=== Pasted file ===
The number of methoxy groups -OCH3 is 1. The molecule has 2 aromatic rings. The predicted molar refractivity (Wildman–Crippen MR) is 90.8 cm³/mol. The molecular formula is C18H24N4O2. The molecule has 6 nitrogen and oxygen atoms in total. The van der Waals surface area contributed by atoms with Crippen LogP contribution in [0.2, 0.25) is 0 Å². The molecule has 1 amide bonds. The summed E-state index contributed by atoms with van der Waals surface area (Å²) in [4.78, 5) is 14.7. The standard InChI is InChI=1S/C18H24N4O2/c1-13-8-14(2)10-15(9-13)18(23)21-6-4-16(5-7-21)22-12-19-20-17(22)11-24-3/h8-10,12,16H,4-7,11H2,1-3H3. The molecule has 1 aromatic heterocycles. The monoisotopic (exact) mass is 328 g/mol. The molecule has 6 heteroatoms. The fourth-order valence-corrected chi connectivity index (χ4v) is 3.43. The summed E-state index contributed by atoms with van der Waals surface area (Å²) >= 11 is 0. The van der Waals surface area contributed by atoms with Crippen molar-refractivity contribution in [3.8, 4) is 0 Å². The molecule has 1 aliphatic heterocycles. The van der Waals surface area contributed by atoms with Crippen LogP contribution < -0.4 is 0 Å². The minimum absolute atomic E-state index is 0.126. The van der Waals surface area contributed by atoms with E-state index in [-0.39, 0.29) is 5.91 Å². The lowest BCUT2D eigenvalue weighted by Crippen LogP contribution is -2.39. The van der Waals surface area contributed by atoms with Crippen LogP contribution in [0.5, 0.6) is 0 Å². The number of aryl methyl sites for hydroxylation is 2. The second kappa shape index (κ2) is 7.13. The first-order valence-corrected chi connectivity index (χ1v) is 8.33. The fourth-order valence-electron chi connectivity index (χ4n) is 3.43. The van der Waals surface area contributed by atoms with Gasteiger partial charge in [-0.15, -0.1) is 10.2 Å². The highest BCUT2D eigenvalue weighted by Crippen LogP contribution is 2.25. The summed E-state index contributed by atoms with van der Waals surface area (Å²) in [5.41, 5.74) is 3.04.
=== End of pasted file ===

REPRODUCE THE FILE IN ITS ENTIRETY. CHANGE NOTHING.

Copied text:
The number of methoxy groups -OCH3 is 1. The molecule has 2 aromatic rings. The predicted molar refractivity (Wildman–Crippen MR) is 90.8 cm³/mol. The molecular formula is C18H24N4O2. The molecule has 6 nitrogen and oxygen atoms in total. The van der Waals surface area contributed by atoms with Crippen LogP contribution in [0.2, 0.25) is 0 Å². The molecule has 1 amide bonds. The summed E-state index contributed by atoms with van der Waals surface area (Å²) in [4.78, 5) is 14.7. The standard InChI is InChI=1S/C18H24N4O2/c1-13-8-14(2)10-15(9-13)18(23)21-6-4-16(5-7-21)22-12-19-20-17(22)11-24-3/h8-10,12,16H,4-7,11H2,1-3H3. The molecule has 1 aromatic heterocycles. The monoisotopic (exact) mass is 328 g/mol. The molecule has 6 heteroatoms. The fourth-order valence-corrected chi connectivity index (χ4v) is 3.43. The summed E-state index contributed by atoms with van der Waals surface area (Å²) >= 11 is 0. The van der Waals surface area contributed by atoms with Crippen molar-refractivity contribution in [3.8, 4) is 0 Å². The molecule has 1 aliphatic heterocycles. The van der Waals surface area contributed by atoms with Crippen LogP contribution < -0.4 is 0 Å². The minimum absolute atomic E-state index is 0.126. The van der Waals surface area contributed by atoms with E-state index in [-0.39, 0.29) is 5.91 Å². The lowest BCUT2D eigenvalue weighted by Crippen LogP contribution is -2.39. The van der Waals surface area contributed by atoms with Crippen LogP contribution in [0.5, 0.6) is 0 Å². The number of aryl methyl sites for hydroxylation is 2. The second kappa shape index (κ2) is 7.13. The first-order valence-corrected chi connectivity index (χ1v) is 8.33. The fourth-order valence-electron chi connectivity index (χ4n) is 3.43. The van der Waals surface area contributed by atoms with Gasteiger partial charge in [-0.15, -0.1) is 10.2 Å². The highest BCUT2D eigenvalue weighted by Crippen LogP contribution is 2.25. The summed E-state index contributed by atoms with van der Waals surface area (Å²) in [5.41, 5.74) is 3.04.